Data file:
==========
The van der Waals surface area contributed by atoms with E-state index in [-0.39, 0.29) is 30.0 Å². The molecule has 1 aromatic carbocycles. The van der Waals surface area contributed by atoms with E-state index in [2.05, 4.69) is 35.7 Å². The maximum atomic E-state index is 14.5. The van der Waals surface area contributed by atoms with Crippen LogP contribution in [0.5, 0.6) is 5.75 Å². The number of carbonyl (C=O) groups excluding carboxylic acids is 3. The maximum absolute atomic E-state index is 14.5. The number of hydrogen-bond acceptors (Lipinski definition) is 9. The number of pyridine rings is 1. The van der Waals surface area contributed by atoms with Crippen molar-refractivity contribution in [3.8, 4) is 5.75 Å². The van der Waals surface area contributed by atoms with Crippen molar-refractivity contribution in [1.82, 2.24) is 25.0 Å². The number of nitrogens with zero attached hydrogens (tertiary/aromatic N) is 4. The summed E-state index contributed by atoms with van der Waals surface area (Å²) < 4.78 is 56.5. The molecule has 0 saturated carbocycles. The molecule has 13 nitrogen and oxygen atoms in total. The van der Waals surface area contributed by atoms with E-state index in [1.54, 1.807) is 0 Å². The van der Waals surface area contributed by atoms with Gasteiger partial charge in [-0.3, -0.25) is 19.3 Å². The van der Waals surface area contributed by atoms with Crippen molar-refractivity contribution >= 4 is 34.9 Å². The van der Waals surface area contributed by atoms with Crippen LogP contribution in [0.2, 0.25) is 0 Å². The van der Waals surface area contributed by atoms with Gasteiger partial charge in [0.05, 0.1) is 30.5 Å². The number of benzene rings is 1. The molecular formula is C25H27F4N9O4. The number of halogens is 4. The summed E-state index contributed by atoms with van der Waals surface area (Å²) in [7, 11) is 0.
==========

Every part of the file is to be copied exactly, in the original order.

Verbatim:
The van der Waals surface area contributed by atoms with E-state index in [-0.39, 0.29) is 30.0 Å². The molecule has 1 aromatic carbocycles. The van der Waals surface area contributed by atoms with E-state index in [2.05, 4.69) is 35.7 Å². The maximum atomic E-state index is 14.5. The van der Waals surface area contributed by atoms with Crippen LogP contribution in [0.5, 0.6) is 5.75 Å². The number of carbonyl (C=O) groups excluding carboxylic acids is 3. The maximum absolute atomic E-state index is 14.5. The number of hydrogen-bond acceptors (Lipinski definition) is 9. The number of pyridine rings is 1. The van der Waals surface area contributed by atoms with Crippen molar-refractivity contribution in [3.8, 4) is 5.75 Å². The van der Waals surface area contributed by atoms with Crippen molar-refractivity contribution in [1.82, 2.24) is 25.0 Å². The number of nitrogens with zero attached hydrogens (tertiary/aromatic N) is 4. The summed E-state index contributed by atoms with van der Waals surface area (Å²) < 4.78 is 56.5. The molecule has 0 saturated carbocycles. The molecule has 13 nitrogen and oxygen atoms in total. The van der Waals surface area contributed by atoms with E-state index in [1.54, 1.807) is 0 Å². The van der Waals surface area contributed by atoms with Gasteiger partial charge in [-0.3, -0.25) is 19.3 Å². The van der Waals surface area contributed by atoms with Crippen molar-refractivity contribution >= 4 is 34.9 Å². The van der Waals surface area contributed by atoms with Crippen LogP contribution in [0.2, 0.25) is 0 Å². The van der Waals surface area contributed by atoms with Gasteiger partial charge in [0.05, 0.1) is 30.5 Å². The number of benzene rings is 1. The molecular formula is C25H27F4N9O4. The number of halogens is 4. The summed E-state index contributed by atoms with van der Waals surface area (Å²) in [7, 11) is 0.